Poppy Plant Returns to Afghanistan

Poppy Plant Returns to Afghanistan
Posted by FoM on March 05, 2002 at 07:51:22 PT
By Charles J. Hanley, AP Special Correspondent 
Source: Associated Press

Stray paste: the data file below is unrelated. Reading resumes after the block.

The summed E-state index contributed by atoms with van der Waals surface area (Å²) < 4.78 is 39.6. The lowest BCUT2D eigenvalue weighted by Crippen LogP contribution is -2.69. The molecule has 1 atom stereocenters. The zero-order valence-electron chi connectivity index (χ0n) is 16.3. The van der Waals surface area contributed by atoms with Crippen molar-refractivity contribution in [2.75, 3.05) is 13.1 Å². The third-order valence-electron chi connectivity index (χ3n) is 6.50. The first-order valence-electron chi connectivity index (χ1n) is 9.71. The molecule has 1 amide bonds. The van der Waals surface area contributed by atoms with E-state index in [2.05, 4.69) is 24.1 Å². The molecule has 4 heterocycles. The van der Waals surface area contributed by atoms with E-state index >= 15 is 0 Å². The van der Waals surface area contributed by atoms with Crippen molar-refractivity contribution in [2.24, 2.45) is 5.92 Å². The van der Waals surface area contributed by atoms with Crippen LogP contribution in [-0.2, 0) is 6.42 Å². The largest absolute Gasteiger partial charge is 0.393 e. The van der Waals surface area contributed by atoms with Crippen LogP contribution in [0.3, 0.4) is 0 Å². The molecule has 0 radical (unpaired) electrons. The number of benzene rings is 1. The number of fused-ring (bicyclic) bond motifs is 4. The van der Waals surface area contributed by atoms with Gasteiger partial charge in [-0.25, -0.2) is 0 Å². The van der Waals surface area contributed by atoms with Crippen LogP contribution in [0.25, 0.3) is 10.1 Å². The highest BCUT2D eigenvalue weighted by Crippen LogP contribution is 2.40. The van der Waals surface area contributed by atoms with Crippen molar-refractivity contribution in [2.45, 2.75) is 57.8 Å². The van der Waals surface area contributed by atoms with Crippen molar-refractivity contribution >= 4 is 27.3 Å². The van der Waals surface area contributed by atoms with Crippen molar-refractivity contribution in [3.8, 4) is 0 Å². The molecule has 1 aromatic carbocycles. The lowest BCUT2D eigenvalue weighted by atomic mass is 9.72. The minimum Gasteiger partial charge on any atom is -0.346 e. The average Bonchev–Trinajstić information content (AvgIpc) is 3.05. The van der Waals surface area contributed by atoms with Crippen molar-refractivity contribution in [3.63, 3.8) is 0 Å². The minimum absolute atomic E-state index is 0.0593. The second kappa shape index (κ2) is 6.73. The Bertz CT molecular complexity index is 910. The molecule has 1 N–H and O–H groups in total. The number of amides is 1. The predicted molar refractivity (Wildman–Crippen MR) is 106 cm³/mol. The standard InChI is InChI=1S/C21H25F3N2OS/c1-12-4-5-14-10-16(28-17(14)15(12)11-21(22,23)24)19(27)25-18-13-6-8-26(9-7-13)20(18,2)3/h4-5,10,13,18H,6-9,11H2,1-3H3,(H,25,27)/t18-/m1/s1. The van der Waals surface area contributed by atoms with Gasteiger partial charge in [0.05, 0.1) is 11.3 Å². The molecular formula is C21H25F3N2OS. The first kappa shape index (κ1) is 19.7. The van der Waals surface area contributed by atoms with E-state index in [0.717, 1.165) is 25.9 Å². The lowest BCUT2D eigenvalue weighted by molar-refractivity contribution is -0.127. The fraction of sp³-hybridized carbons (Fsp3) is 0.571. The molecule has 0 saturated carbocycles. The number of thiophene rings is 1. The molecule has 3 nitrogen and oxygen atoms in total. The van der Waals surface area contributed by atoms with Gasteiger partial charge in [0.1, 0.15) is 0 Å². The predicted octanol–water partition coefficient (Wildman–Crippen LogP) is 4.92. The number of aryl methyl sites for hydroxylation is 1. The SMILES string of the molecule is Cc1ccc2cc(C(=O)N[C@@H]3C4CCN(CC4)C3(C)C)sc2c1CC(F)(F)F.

Mohammad Gul, tattered shoes planted in the mud, will keep a close watch on his two little acres in the coming weeks, waiting for the buds to bloom. He won't be alone. Five hundred miles up, racing silently through space, U.S. reconnaissance satellites will be watching, too, camera eyes cocked for the first signs of vivid red, the flowering of opium poppies. Here on the edge of Afghanistan's Desert of Death and on east and north across this deeply poor land, the deadly narcotic is again the raw material of life and livelihood for hundreds of thousands of people.